“Now batting for the Phillies, leftfielder Pat Burrell!”
Longtime Phillies public address announcer Dan Baker called Pat the Bat’s name into the microphone nearly 2,700 times from 2000 through 2008. And, actually, it might not be such a bad thing if Baker had a few more chances to announce it in 2011.
In 2008, Burrell’s arrival to home plate at Citizens Bank Park was accompanied each time by the sound of Don Henley’s ‘80s classic "Dirty Laundry."
I make my living off the evening news, just give me something, something I can use...
Could Burrell be introduced by the same soundtrack next year in Philly? Could Raul Ibanez move to right field so Pat could return to left?
Well, let’s not get ahead of ourselves.
All we know for sure right now is that the Phillies must have a right-handed outfield bat in the middle of their lineup in 2011. They must. We also know that current Phils right fielder Jayson Werth may not be a Philly next season.
Could Burrell, the 33-year-old former No. 1-overall draft pick in 1998, come back?
He could. And he should if Werth doesn’t stick around.
Pat signed a two-year, $16 million contract with the Rays after 2008. Just think of how cheaply the Phillies will be able to get him when his 2010 contract expires. We know Burrell will play for a bargain-basement price in 2011, and if he's signed by the Phillies this would give the team financial freedom to address their pitching concerns.
Pat has a proven track record. He ranks third on the Phillies' all-time home run list and seventh in total RBI. But to be blunt, Burrell’s been a total disaster down in Tampa the past two years.
Ironically, it’s safe to say Pat’s finest moment since signing with the Rays in January 2009 came on a glorious spring day in which he was a few hundred miles removed from his Rays teammates.
Wednesday, April 8, 2009: Burrell returned to Philadelphia to collect his 2008 World Series ring, and also received a tearful embrace from former Phils GM Pat Gillick and a roaring ovation from the 45,000 Citizens Bank Park fans drowning in ecstasy all around him (not to be taken literally).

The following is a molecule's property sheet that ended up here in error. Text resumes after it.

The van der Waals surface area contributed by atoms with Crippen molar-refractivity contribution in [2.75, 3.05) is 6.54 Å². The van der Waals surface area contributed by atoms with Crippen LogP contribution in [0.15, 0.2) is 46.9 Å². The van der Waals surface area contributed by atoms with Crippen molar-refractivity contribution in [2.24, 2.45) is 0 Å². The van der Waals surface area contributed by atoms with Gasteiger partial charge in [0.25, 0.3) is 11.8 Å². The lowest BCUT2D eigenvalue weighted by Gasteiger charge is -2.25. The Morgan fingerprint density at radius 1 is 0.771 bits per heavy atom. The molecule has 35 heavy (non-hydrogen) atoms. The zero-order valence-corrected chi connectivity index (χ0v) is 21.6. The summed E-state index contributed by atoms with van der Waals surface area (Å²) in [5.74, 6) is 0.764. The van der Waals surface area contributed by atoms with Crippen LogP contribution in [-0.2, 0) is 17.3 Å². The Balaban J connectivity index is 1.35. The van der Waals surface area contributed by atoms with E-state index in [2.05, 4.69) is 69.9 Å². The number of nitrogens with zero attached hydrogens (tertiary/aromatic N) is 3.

But 2009 was by far Burrell’s worst season since 2003. Pat had just 14 HR, 64 RBI, and a .221 average in 122 games as a Ray.
He hasn’t exactly begun 2010 too well. Burrell is currently hitting .229 with two HR and 13 RBI.
In the AL, Burrell has exclusively been used as a DH, sharing time with Tampa’s Willy Aybar. Right now, Burrell’s a complete afterthought in one of baseball’s most dynamic lineups.
And of course, he wouldn’t be expected to put up huge numbers if he were to return to Philly. He would merely exist to break up the lineup’s string of lefties, thus hitting in the lucrative spot between Ryan Howard and Raul Ibanez.
One small plus is that Pat’s career average against lefties is a respectable .266. His career average against righties is just .250.
Say what you want about Burrell, but, like most Phillies on the current squad, he always makes opposing pitchers work. He is selective at the dish, and for years he helped the Phillies quickly elevate the opposing starter’s pitch count on a nightly basis. It’s worth mentioning because it’s pretty much his only similarity to Jayson Werth.
Actually, Pat was sometimes patient to a fault. His plate discipline could easily be interpreted as a relative lack of aggression. In 2005, Burrell finished second in the NL with 117 RBI despite leading the majors in being called out on strikes.
In ’05, a whopping 68 of Burrell’s 160 strikeouts came while window shopping at a called third. Honestly, there were times when it seemed he’d be trying to coax a walk with the game on the line instead of trying to deliver a clutch base hit.
Of course, Burrell also ranks second on the Phillies' all-time list in strikeouts and fifth all-time in walks.
But still, bringing Burrell back is safe from a public relations standpoint.
Sure, Burrell got booed when things got tough here. But the Philly fans never spontaneously combusted on him the way they did on his two former teammates, the “so so” third baseman from Veterans Stadium and the right fielder who was allegedly afraid of the Citizens Bank Park out-of-town scoreboard.
Pat, if brought back, would be accepted by the fans. No question.
Rest assured, if Werth doesn’t return for 2011, the Phillies will have lots of potential replacement options. So why shouldn’t Pat Burrell be one of them?
He wouldn’t put up all-star numbers, but he wouldn’t need to in this lineup. He’d just be a respectable, disciplined, right-handed bat who would come at an absolute Dollar Tree price (by MLB standards).
If Werth walks, bringing Pat the Bat back in 2011 wouldn’t be a half-bad move.
People love it when you lose, they love dirty laundry...
Slowly fade down music, fade up mic. Take it away, Dan...